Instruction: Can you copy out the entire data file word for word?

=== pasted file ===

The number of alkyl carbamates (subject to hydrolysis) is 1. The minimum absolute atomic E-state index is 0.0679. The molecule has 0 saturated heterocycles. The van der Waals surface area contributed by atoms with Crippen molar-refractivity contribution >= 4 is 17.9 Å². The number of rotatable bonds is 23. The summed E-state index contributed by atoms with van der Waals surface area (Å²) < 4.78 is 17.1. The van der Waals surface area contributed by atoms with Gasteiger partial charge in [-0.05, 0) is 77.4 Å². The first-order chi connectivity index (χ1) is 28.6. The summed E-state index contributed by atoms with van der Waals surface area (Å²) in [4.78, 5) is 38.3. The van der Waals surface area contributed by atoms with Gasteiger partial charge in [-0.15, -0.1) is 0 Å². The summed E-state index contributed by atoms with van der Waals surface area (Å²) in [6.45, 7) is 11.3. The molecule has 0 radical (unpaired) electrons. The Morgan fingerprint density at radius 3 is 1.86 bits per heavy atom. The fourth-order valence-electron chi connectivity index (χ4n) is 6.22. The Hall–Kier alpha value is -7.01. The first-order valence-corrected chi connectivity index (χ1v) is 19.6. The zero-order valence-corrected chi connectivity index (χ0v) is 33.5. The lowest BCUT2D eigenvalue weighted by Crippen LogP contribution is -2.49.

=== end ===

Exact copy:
The number of alkyl carbamates (subject to hydrolysis) is 1. The minimum absolute atomic E-state index is 0.0679. The molecule has 0 saturated heterocycles. The van der Waals surface area contributed by atoms with Crippen molar-refractivity contribution >= 4 is 17.9 Å². The number of rotatable bonds is 23. The summed E-state index contributed by atoms with van der Waals surface area (Å²) < 4.78 is 17.1. The van der Waals surface area contributed by atoms with Gasteiger partial charge in [-0.05, 0) is 77.4 Å². The first-order chi connectivity index (χ1) is 28.6. The summed E-state index contributed by atoms with van der Waals surface area (Å²) in [4.78, 5) is 38.3. The van der Waals surface area contributed by atoms with Gasteiger partial charge in [-0.15, -0.1) is 0 Å². The summed E-state index contributed by atoms with van der Waals surface area (Å²) in [6.45, 7) is 11.3. The molecule has 0 radical (unpaired) electrons. The Morgan fingerprint density at radius 3 is 1.86 bits per heavy atom. The fourth-order valence-electron chi connectivity index (χ4n) is 6.22. The Hall–Kier alpha value is -7.01. The first-order valence-corrected chi connectivity index (χ1v) is 19.6. The zero-order valence-corrected chi connectivity index (χ0v) is 33.5. The lowest BCUT2D eigenvalue weighted by Crippen LogP contribution is -2.49.